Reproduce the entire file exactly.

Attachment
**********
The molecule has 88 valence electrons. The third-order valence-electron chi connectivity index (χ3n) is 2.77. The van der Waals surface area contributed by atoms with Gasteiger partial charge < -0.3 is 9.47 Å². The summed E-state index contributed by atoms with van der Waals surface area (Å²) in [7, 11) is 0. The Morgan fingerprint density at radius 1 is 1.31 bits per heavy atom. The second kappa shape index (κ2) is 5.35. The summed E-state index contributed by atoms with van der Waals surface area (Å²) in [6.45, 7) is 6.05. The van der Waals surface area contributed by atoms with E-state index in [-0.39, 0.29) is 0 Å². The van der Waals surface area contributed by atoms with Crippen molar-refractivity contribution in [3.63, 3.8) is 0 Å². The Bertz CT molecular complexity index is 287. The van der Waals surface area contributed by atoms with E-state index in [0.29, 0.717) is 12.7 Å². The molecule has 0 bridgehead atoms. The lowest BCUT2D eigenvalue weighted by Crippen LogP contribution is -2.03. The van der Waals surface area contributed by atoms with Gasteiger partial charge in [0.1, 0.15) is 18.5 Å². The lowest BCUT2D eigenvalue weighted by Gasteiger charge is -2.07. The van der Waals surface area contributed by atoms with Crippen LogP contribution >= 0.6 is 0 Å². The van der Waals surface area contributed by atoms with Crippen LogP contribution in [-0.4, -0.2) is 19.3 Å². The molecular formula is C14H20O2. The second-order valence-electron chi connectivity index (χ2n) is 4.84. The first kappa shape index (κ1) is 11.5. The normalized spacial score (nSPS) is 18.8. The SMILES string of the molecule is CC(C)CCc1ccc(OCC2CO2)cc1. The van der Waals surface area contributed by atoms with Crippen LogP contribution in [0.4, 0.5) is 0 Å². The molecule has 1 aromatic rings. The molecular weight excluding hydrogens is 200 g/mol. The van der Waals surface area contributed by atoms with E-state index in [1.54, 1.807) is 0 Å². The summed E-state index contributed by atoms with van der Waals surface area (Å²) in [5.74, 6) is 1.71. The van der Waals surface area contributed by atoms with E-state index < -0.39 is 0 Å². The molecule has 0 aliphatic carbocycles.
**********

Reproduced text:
The molecule has 88 valence electrons. The third-order valence-electron chi connectivity index (χ3n) is 2.77. The van der Waals surface area contributed by atoms with Gasteiger partial charge < -0.3 is 9.47 Å². The summed E-state index contributed by atoms with van der Waals surface area (Å²) in [7, 11) is 0. The Morgan fingerprint density at radius 1 is 1.31 bits per heavy atom. The second kappa shape index (κ2) is 5.35. The summed E-state index contributed by atoms with van der Waals surface area (Å²) in [6.45, 7) is 6.05. The van der Waals surface area contributed by atoms with E-state index in [-0.39, 0.29) is 0 Å². The van der Waals surface area contributed by atoms with Crippen molar-refractivity contribution in [3.63, 3.8) is 0 Å². The Bertz CT molecular complexity index is 287. The van der Waals surface area contributed by atoms with E-state index in [0.29, 0.717) is 12.7 Å². The molecule has 0 bridgehead atoms. The lowest BCUT2D eigenvalue weighted by Crippen LogP contribution is -2.03. The van der Waals surface area contributed by atoms with Gasteiger partial charge in [0.1, 0.15) is 18.5 Å². The lowest BCUT2D eigenvalue weighted by Gasteiger charge is -2.07. The van der Waals surface area contributed by atoms with Crippen LogP contribution >= 0.6 is 0 Å². The van der Waals surface area contributed by atoms with Crippen LogP contribution in [-0.4, -0.2) is 19.3 Å². The molecular formula is C14H20O2. The second-order valence-electron chi connectivity index (χ2n) is 4.84. The first kappa shape index (κ1) is 11.5. The normalized spacial score (nSPS) is 18.8. The SMILES string of the molecule is CC(C)CCc1ccc(OCC2CO2)cc1. The van der Waals surface area contributed by atoms with Crippen LogP contribution in [0.4, 0.5) is 0 Å². The molecule has 1 aromatic rings. The molecular weight excluding hydrogens is 200 g/mol. The van der Waals surface area contributed by atoms with E-state index in [1.54, 1.807) is 0 Å². The summed E-state index contributed by atoms with van der Waals surface area (Å²) in [5.74, 6) is 1.71. The van der Waals surface area contributed by atoms with E-state index < -0.39 is 0 Å². The molecule has 0 aliphatic carbocycles.